Monday, 27 May, 2019

US Senators Introduce Bill Targeting US Export to China's Telecom Industry

Huawei under investigation for allegedly stealing trade secrets US 'probes Huawei for trade secret theft'
Ginger Lawrence | 17 January, 2019, 08:32

The proposed law was introduced on Wednesday shortly before the Wall Street Journal reported that U.S. authorities are in the "advanced" stages of a criminal probe that could result in an indictment of Chinese technology giant Huawei, the second-largest global smartphone maker and biggest producer of telecommunications equipment.

It comes as the Trump administration is pressing China to take action on questions of technology theft or face additional trade tariffs.

Jinhua, which has denied any wrongdoing, was put on a list of entities that can not buy goods from U.S. firms.

The bills specifically cite ZTE and Huawei, both of which are viewed with suspicion in the United States because of fears that their switches and other gear could be used to spy on Americans.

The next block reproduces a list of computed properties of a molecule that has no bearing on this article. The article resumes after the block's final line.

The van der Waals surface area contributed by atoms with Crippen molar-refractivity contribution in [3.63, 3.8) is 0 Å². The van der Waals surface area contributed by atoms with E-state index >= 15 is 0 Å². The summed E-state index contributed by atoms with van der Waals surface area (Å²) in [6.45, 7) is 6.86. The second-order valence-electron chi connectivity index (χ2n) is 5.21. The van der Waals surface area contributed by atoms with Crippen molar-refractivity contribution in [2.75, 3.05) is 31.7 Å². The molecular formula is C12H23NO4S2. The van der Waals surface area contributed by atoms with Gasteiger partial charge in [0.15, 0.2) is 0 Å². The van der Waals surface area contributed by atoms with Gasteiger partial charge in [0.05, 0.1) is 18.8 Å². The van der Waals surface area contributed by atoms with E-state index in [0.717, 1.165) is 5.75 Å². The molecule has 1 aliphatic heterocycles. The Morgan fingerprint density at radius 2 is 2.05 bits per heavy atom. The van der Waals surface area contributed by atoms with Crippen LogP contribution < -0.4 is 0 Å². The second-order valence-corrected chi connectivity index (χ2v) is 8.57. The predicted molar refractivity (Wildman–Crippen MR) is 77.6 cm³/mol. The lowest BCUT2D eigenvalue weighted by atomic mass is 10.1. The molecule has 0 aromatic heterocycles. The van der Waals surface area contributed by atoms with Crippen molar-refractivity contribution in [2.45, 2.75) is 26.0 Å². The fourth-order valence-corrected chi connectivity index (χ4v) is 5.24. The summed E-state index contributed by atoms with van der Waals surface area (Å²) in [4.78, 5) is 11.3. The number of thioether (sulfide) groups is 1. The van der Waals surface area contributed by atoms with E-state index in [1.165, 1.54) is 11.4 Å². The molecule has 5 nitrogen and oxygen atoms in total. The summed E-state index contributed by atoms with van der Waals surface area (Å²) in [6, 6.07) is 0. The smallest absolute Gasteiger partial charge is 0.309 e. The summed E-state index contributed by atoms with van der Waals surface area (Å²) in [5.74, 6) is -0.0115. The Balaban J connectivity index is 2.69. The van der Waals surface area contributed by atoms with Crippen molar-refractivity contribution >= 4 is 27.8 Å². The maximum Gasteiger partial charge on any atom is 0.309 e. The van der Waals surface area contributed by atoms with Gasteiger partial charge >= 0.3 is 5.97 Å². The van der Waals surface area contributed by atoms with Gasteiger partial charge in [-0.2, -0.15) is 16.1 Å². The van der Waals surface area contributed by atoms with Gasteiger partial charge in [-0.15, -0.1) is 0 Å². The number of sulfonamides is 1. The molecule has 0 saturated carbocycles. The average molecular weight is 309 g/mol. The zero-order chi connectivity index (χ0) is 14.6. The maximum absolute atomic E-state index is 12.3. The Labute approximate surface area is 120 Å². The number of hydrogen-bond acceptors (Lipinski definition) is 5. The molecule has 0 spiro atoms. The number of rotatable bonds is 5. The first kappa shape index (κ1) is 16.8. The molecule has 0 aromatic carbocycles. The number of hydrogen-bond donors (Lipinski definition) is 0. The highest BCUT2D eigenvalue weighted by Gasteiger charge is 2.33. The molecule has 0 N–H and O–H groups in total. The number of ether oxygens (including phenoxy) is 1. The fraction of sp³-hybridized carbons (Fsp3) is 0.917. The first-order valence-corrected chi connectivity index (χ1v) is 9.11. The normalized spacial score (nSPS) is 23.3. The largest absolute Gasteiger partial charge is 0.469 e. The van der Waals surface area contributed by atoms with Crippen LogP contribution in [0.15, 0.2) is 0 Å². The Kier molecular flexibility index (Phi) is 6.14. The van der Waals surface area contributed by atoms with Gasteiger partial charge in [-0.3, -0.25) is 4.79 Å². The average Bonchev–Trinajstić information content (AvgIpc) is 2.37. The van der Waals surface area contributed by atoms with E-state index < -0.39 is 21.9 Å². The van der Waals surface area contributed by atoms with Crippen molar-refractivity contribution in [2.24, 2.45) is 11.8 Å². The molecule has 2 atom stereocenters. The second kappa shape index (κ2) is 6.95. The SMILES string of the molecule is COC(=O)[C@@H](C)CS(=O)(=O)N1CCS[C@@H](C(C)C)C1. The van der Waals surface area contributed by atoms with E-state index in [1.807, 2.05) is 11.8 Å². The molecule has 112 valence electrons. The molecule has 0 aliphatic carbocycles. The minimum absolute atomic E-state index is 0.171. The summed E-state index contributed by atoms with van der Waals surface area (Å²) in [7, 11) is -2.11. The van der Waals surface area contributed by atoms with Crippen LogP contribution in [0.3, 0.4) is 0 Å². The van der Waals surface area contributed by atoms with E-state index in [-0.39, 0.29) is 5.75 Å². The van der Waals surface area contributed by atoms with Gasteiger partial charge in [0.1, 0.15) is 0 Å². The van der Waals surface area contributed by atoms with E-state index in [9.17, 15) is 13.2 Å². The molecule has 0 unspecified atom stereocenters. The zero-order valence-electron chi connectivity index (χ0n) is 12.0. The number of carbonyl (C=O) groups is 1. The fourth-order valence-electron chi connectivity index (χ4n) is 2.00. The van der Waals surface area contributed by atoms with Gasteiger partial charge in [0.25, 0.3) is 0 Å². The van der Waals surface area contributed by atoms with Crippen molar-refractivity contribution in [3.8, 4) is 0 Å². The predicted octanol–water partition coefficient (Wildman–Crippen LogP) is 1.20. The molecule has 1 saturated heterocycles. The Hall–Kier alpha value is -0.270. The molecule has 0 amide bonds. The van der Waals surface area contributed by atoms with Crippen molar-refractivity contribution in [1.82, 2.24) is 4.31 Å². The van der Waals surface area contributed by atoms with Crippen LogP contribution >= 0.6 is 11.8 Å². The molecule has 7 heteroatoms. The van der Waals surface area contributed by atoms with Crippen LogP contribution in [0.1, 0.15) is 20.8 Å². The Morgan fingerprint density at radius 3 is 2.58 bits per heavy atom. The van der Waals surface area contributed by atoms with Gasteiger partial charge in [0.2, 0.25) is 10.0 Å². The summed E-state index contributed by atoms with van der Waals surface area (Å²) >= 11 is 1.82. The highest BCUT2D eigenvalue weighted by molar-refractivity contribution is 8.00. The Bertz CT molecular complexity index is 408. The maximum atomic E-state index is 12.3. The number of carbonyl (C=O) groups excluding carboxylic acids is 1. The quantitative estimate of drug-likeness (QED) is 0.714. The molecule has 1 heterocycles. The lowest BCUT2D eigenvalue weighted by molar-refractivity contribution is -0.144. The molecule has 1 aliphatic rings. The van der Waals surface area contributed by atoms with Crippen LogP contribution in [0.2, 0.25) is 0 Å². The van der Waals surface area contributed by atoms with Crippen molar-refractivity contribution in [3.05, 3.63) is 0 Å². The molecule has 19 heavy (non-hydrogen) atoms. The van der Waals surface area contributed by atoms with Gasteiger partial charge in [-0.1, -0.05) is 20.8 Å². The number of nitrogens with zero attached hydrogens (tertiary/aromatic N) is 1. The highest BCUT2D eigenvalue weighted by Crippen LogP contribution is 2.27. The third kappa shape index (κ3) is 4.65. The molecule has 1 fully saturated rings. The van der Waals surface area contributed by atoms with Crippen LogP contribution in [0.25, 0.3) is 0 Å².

Furthermore, according to Representative Mike Gallagher (R-WI), Chinese telecommunications companies represent an increasing threat to the US national security, as well as an "intelligence-gathering arm of the Chinese Communist Party" as stated by Senator Tom Cotton (R-AR).

The Justice Department and Huawei both declined to comment on the WSJ's report.

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Ensuring that penalties for violating USA export control laws or sanctions are not withdrawn until a pattern of compliance and cooperation over the course of a year proves that policies surrounding systematic lawbreaking by Chinese telecommunications firms have been changed.

Huawei's reclusive founder Ren Zhengfei, in a rare media interview Tuesday, forcefully denied accusations that his firm engaged in espionage on behalf of the Chinese government.

T-Mobile alleged in a 2014 lawsuit that Huawei employees stole technology relating to a smartphone-testing robot T-Mobile had in a lab in Bellevue, Washington.

In May 2017, a jury said Huawei should pay T-Mobile $US4.8 million ($6.69 million) in damages.

Huawei has been under increasing pressure in the US, Europe and elsewhere amid growing concerns that Beijing could use the company's equipment for spying, something Huawei executives have denied. T-Mobile security cameras even captured a Huawei employee disassembling part of "Tappy", and placing it into his laptop bag.